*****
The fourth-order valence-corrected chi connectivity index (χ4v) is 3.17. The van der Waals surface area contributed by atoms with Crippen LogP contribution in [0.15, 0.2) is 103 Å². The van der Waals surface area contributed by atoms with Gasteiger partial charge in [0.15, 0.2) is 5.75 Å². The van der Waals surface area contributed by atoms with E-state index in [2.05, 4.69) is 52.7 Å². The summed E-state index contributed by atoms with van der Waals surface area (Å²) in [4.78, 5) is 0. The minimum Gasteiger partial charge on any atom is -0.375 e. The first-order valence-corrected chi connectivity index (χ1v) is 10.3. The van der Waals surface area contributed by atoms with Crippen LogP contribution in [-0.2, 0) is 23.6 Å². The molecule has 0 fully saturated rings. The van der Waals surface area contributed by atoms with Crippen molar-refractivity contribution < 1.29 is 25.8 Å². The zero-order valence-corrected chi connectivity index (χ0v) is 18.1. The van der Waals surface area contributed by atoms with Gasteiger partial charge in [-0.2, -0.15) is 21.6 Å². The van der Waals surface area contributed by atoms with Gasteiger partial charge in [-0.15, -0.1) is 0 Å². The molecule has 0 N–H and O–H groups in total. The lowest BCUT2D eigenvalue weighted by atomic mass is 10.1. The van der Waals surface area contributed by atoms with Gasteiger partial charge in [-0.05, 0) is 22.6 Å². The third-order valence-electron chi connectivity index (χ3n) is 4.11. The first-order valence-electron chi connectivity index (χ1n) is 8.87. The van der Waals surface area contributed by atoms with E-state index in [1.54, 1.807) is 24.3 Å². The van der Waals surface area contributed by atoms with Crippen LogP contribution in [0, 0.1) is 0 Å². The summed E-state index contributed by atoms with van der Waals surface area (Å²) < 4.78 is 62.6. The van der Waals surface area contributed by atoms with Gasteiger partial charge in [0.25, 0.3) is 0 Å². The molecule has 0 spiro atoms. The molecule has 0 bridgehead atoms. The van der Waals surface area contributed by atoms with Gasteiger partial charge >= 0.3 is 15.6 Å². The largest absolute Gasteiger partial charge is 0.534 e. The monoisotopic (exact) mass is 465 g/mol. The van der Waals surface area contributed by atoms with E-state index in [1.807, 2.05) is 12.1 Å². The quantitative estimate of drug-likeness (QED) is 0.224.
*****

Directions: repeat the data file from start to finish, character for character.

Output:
The fourth-order valence-corrected chi connectivity index (χ4v) is 3.17. The van der Waals surface area contributed by atoms with Crippen LogP contribution in [0.15, 0.2) is 103 Å². The van der Waals surface area contributed by atoms with Gasteiger partial charge in [0.15, 0.2) is 5.75 Å². The van der Waals surface area contributed by atoms with E-state index in [2.05, 4.69) is 52.7 Å². The summed E-state index contributed by atoms with van der Waals surface area (Å²) in [4.78, 5) is 0. The minimum Gasteiger partial charge on any atom is -0.375 e. The first-order valence-corrected chi connectivity index (χ1v) is 10.3. The van der Waals surface area contributed by atoms with Crippen LogP contribution in [-0.2, 0) is 23.6 Å². The molecule has 0 fully saturated rings. The van der Waals surface area contributed by atoms with Crippen molar-refractivity contribution < 1.29 is 25.8 Å². The zero-order valence-corrected chi connectivity index (χ0v) is 18.1. The van der Waals surface area contributed by atoms with Gasteiger partial charge in [-0.2, -0.15) is 21.6 Å². The van der Waals surface area contributed by atoms with Gasteiger partial charge in [-0.15, -0.1) is 0 Å². The molecule has 0 N–H and O–H groups in total. The lowest BCUT2D eigenvalue weighted by atomic mass is 10.1. The van der Waals surface area contributed by atoms with Gasteiger partial charge in [-0.05, 0) is 22.6 Å². The third-order valence-electron chi connectivity index (χ3n) is 4.11. The first-order valence-electron chi connectivity index (χ1n) is 8.87. The van der Waals surface area contributed by atoms with E-state index in [1.54, 1.807) is 24.3 Å². The van der Waals surface area contributed by atoms with Crippen LogP contribution in [0, 0.1) is 0 Å². The summed E-state index contributed by atoms with van der Waals surface area (Å²) < 4.78 is 62.6. The van der Waals surface area contributed by atoms with Gasteiger partial charge in [0.25, 0.3) is 0 Å². The molecule has 0 spiro atoms. The molecule has 0 bridgehead atoms. The van der Waals surface area contributed by atoms with Gasteiger partial charge >= 0.3 is 15.6 Å². The largest absolute Gasteiger partial charge is 0.534 e. The monoisotopic (exact) mass is 465 g/mol. The van der Waals surface area contributed by atoms with E-state index in [1.807, 2.05) is 12.1 Å². The quantitative estimate of drug-likeness (QED) is 0.224.